Headlights on to survive Christmas
All vehicles on the road should have their headlights on over Christmas, says the car review website dogandlemon.com.
Editor Clive Matthew-Wilson says:
“A car with its headlights on is easier to spot than a car with its headlights off. It’s that simple.”
Matthew-Wilson pointed to World Health Organisation statistics showing that vehicles using daytime running lights have a crash rate 10-15% lower than those that do not.
“The evidence that vehicles are safer with their lights on is overwhelming. The European Commission has ruled that all new cars operating in the EU must have daytime running lights.”
A report by Chris Coxon, the former head of the Australian ANCAP crash test program, concluded:
“There is clear evidence that a policy requiring daytime headlight use would result in a significant reduction in the road toll. Because of the body of reputable research supporting this view, we have reached the conclusion that the New Zealand and Australian governments should institute a daytime headlight use policy without delay. A further incentive to this policy is that it would come at virtually no cost to the government and a minor cost to the motorist.”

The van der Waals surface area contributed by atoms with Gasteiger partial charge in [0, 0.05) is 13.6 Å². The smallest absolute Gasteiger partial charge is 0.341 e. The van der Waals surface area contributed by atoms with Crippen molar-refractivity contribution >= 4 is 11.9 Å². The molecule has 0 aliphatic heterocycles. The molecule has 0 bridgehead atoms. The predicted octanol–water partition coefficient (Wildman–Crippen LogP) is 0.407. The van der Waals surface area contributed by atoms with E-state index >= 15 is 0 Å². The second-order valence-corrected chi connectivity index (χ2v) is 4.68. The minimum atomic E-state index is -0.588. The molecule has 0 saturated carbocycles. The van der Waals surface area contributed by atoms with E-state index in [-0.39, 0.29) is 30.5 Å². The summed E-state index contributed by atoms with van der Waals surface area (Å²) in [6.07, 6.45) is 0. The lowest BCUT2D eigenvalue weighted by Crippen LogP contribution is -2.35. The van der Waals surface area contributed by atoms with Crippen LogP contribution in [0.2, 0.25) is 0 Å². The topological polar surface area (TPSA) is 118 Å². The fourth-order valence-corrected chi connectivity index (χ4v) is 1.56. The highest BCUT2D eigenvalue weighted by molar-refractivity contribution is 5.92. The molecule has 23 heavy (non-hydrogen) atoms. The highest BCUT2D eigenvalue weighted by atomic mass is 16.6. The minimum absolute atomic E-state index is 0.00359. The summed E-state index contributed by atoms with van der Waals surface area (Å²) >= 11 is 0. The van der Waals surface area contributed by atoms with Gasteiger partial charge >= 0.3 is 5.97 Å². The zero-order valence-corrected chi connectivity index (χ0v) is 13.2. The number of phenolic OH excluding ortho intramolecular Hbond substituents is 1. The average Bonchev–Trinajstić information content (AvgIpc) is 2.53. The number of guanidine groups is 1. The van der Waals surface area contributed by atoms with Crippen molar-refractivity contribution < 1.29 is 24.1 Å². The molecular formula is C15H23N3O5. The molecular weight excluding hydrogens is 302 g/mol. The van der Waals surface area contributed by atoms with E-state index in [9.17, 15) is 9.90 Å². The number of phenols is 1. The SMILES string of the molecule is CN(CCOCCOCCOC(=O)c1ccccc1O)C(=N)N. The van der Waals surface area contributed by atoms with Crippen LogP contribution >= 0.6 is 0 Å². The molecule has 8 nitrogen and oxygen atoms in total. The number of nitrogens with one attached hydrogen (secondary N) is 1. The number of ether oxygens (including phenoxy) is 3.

Coxon also concluded that there would be little or no increase in fuel consumption as a result of daytime headlights.
“Many accidents occur because the vehicle was not seen. In the rain, mist or low light conditions, lights help identify the presence of moving cars. They also tell you if the car ahead is coming towards you or moving away from you – something that is not always obvious, especially if the car is in your lane.”
“You can’t control the other idiots on the road, but you can help protect yourself by being more visible to other motorists.”